It really doesn’t feel like it—as I’m writing this, ice pellets are falling from the sky—but spring is well underway and students are getting ready to write their final exams. The semester will be over soon and tons of students will be looking for a summer job to make some money before starting school again in September.
Canadian kids do start working early, and it surprised me when I first came here. French typically don’t get a part-time job before turning 18 and a lot of students only start working after graduating from university. I have friends still in school who have zero work experience. To their credit, finding is a job in France is very difficult these days, especially if you don’t live in Paris where there are more opportunities. And unlike in North America, university tuition fees are very low in France.
It’s also a cultural thing. North American value work and encourage kids to make their own experience, their own mistake. In a word, being “street smart” is a good thing. On the other side, French tend to value formal education and disregard extra-curricular activities, including working.
These days, I noticed a lot of inviting posters popping up on signposts downtown: “summer job, make $300 a day!”, “last year our employees made $10,000 over the summer” etc. So I set to investigate these “great” summer jobs.
First, there is a pattern. These job typically:
- Advertize above-average salaries
- Hire pretty much all applicants on-the-spot
- Make excuses instead of handling complaints and addressing questions (“lazy people don’t make money”, “people who complain just can’t handle hard work”, “those who fail are just not motivated enough” etc.)
Why are these businesses, such as house painting, window washing, door-to-door sale etc., always hiring? Because they don’t take any risk: they hire “franchisees” and “independent contractors”, not “employees”. College students assume all the risks and have to invest money in the business while giving a large chunk of their earning (60- 70% seems to be the average) to those on top of the pyramid. In some instance, workers must pay a stiff penalty if they decide to quit:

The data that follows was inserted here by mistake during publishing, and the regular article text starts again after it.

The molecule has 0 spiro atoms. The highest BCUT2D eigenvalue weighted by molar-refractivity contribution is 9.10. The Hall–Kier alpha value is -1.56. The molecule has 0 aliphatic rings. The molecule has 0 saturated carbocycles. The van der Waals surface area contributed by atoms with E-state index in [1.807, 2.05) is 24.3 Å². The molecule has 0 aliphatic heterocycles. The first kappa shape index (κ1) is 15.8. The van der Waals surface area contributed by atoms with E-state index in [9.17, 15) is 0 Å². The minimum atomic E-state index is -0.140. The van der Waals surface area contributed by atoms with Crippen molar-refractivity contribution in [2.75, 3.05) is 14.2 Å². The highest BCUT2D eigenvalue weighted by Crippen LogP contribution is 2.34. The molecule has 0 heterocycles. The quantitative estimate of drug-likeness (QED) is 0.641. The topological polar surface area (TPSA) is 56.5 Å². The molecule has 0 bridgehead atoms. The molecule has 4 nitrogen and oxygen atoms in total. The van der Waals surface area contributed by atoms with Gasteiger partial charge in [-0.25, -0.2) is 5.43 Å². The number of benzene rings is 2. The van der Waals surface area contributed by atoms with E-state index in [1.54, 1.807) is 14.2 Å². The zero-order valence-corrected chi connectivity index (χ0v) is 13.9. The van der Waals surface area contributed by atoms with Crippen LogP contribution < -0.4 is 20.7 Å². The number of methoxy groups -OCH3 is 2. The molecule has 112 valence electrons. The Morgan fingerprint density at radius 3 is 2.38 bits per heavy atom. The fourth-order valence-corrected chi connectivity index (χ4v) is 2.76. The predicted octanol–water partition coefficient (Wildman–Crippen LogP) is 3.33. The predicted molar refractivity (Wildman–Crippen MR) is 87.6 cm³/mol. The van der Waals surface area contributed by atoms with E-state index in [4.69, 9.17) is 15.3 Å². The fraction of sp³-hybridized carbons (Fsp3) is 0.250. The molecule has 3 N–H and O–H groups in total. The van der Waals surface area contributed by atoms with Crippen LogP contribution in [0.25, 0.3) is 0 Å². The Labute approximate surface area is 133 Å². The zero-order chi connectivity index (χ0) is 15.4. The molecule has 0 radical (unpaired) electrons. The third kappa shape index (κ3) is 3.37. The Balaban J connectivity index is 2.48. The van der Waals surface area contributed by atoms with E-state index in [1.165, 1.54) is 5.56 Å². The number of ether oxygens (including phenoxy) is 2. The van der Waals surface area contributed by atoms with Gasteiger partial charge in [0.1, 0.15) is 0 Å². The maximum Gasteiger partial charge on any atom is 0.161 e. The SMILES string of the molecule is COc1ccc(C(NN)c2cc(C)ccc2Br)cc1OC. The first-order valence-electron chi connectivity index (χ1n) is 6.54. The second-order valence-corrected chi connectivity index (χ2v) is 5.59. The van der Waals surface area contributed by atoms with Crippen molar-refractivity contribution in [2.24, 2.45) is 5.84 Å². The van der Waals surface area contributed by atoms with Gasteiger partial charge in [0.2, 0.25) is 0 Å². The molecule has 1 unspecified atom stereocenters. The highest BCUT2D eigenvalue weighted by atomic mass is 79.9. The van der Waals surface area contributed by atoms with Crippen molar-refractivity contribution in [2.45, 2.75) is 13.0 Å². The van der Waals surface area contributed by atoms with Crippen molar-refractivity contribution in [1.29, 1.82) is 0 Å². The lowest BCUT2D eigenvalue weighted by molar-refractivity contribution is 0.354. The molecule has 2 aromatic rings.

There are penalties for deciding to quit. College Pro doesn’t require an initial franchise fee and we start to invest time and resources into our franchisees. The penalties are clear and are stated in the franchise agreement and are fully reviewed before signing the agreement. Currently, the minimum financial penalty for quitting in the US is $4,000. (source)
These summer job offers bank on cult-like methods that brainwash students and mislead them into thinking they are young entrepreneurs on their way to the top. Anyone having issues is just “not fit for the job”, “doesn’t have the potential”, “is lazy”, “only elite candidates make it” etc.
One way to find out the good and the ugly is to do research. For instance, College Pro Painter, a company that advertizes a lot in Canada, consistently receives bad reviews from customers and workers. Occasionally, the management decides to correct the bad reputation about the company and posts endless ecstatic comments that are easy to spot because the blame is invariably put on workers:
I feel sorry for you and the person who hired you. You obviously aren’t the caliber of entrepreneur College Pro requires for success. The training is more than thorough in my area (West Coast) and I have yet to lose money in a summer with College Pro. (source)
man i have already made 25 G in half a summer get over it (source)
I first started at CPP as a painter and was promoted to a job site manager within a week. Then the next summer a franchise manager. As someone who has moved up in CPP quickly, most likely because of my intelligence, I’ll tell you what I saw. A hit or miss operation. I personally always had 100% customer satisfaction, and personally dealt with fixing many 0% customer satisfaction jobs. You have to realize in those situations CPP got just a screwed as the customer, incompetent college students who talk the talk but don’t walk the walk. (source)
don’t let people tell you it’s a scam. they just feel scammed because they didn’t work hard at it and failed. they’ll tell you that you should get a real job, but why? they suck! this job is a lot of fun, but it does require hard work. to the rest of you that are SO convinced this is a scam because of “what your friend told you,” tell your friends to get work ethics or people skills or something. (source)
Other disputable companies include Vector Marketing (you can also read the discussion on a forum about them) and Spring Masters. I’m sure there are many more (scamming students is a lucrative market) so do research before you sign up for something that sounds too good to be true!
If you are looking for a job this summer, keep your eyes open and don’t fall for multi-level marketing schemes. You have a few months to make money and gain experience… don’t waste them.